“I would’ve liked to have been Poussin, if I’d had a choice, in another time.”
This depiction of a mythical celebration shows nymphs and satyrs revelling before a statue of Pan, the god of woods and fields. Pan’s identity in this work may have been combined with that of Priapus, a deity of gardens. Both are associated with fertility and Bacchic ritual. The painting contains a number of literary and visual references; the instruments being played, the sacrificial deer and the props in the foreground are all either attributes of Pan and Priapus, or are linked with such rites. These include panpipes, theatrical masks (comedy, tragedy and satire), and a shepherd’s staff.
This painting is a milestone in Nicolas Poussin‘s career, and shows him with characteristic rigour reforming his style by turning to the examples of classical antiquity and the early Renaissance. For his contemporaries it must have seemed like a reversion to primitivism, but it nevertheless established the basis of the style which was to serve him for the rest of his career.
This picture was commissioned by Cardinal de Richelieu and dispatched from Rome to Paris in May 1636. With its companion, The Triumph of Bacchus (Kansas City, Nelson-Atkins Museum of Art), it was designed to form part of the decoration of the Cabinet du Roi in the Château de Richelieu. There are a number of preparatory drawings by Poussin for this painting, including some in the collection of H.M. The Queen at Windsor Castle.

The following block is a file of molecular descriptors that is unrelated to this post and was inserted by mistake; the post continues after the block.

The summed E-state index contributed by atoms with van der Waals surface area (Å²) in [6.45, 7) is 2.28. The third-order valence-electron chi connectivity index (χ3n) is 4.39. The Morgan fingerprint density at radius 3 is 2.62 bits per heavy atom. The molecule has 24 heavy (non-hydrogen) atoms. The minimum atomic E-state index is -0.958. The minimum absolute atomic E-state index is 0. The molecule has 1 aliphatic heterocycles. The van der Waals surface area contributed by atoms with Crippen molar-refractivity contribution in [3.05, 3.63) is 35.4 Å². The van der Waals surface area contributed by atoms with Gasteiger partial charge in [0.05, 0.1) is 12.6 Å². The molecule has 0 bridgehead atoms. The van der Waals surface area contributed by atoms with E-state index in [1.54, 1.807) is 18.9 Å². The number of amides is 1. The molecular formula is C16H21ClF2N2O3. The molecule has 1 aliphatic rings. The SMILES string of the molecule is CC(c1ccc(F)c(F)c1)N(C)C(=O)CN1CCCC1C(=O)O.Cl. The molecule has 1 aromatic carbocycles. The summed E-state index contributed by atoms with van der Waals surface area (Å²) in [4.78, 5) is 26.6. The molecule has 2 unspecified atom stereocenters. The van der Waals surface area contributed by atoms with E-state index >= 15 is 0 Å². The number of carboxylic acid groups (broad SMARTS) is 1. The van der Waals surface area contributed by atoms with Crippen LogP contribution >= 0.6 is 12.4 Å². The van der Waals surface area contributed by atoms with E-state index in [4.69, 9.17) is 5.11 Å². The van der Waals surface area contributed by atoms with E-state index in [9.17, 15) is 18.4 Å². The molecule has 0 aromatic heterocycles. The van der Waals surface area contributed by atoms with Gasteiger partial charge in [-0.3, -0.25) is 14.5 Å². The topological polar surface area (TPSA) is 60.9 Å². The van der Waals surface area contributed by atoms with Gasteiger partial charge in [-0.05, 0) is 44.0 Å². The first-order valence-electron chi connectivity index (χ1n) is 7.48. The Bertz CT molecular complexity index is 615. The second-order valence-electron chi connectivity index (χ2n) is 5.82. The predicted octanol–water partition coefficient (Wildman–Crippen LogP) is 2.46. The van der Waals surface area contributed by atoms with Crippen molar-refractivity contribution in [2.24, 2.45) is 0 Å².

In 2011, Dulwich Picture Gallery (London) organised a revelatory exhibition of the work of Nicolas Poussin and Cy Twombly. This major show explored, for the first time, the unexpected yet numerous parallels and affinities between the two artists.
In 1624 and 1957, The two artists, aged around thirty, moved to Rome (in 1624 and 1957 respectively). Nicolas Poussin and Cy Twombly spent the majority of their lives in the Eternal City, and went on to become the pre-eminent painters of their day. Rather than recent exhibitions that have sought to compare and contrast old masters with contemporary artists through superficial visual appearances, this groundbreaking show instead juxtaposed works which may seem radically disparate in terms of style, yet ones that share deep and timeless interests. Both Poussin and Twombly were artists of prodigious talent who found in the classical heritage of Rome a life-long subject. Both spent their lives studying, revivifying and making newly relevant for their own eras antiquity, ancient history, classical mythology, Renaissance painting, poetry and the imaginary, idealized realm of Arcadia.
Curated by Dr. Nicholas Cullinan, Curator of International Modern Art at Tate Modern, the exhibition examined how Twombly and Poussin, although separated by three centuries, nonetheless engaged with the same sources and explored the overlapping subjects that the two artists have shared.